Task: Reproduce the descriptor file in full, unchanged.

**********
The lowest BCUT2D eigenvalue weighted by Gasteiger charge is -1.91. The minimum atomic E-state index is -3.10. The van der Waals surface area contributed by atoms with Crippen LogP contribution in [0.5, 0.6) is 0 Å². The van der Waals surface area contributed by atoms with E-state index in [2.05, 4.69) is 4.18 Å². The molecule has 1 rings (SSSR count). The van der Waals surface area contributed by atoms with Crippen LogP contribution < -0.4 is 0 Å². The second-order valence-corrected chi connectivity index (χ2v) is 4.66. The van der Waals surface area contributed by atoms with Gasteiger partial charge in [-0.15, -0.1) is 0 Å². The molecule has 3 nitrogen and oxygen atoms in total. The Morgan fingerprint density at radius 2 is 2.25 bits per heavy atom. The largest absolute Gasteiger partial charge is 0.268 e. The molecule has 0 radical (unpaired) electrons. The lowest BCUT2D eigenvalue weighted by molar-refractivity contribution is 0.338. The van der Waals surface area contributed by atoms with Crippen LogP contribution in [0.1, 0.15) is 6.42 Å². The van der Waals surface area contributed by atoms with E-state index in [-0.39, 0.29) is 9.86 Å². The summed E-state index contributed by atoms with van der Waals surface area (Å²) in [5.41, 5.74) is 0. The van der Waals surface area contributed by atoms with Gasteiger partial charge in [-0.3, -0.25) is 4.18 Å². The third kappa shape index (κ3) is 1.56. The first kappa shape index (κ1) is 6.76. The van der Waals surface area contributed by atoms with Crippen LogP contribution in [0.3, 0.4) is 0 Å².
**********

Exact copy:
The lowest BCUT2D eigenvalue weighted by Gasteiger charge is -1.91. The minimum atomic E-state index is -3.10. The van der Waals surface area contributed by atoms with Crippen LogP contribution in [0.5, 0.6) is 0 Å². The van der Waals surface area contributed by atoms with E-state index in [2.05, 4.69) is 4.18 Å². The molecule has 1 rings (SSSR count). The van der Waals surface area contributed by atoms with Crippen LogP contribution < -0.4 is 0 Å². The second-order valence-corrected chi connectivity index (χ2v) is 4.66. The van der Waals surface area contributed by atoms with Gasteiger partial charge in [-0.15, -0.1) is 0 Å². The molecule has 3 nitrogen and oxygen atoms in total. The Morgan fingerprint density at radius 2 is 2.25 bits per heavy atom. The largest absolute Gasteiger partial charge is 0.268 e. The molecule has 0 radical (unpaired) electrons. The lowest BCUT2D eigenvalue weighted by molar-refractivity contribution is 0.338. The van der Waals surface area contributed by atoms with Crippen LogP contribution in [0.1, 0.15) is 6.42 Å². The van der Waals surface area contributed by atoms with E-state index in [-0.39, 0.29) is 9.86 Å². The summed E-state index contributed by atoms with van der Waals surface area (Å²) in [5.41, 5.74) is 0. The van der Waals surface area contributed by atoms with Gasteiger partial charge in [-0.3, -0.25) is 4.18 Å². The third kappa shape index (κ3) is 1.56. The first kappa shape index (κ1) is 6.76. The van der Waals surface area contributed by atoms with Crippen LogP contribution in [0.3, 0.4) is 0 Å².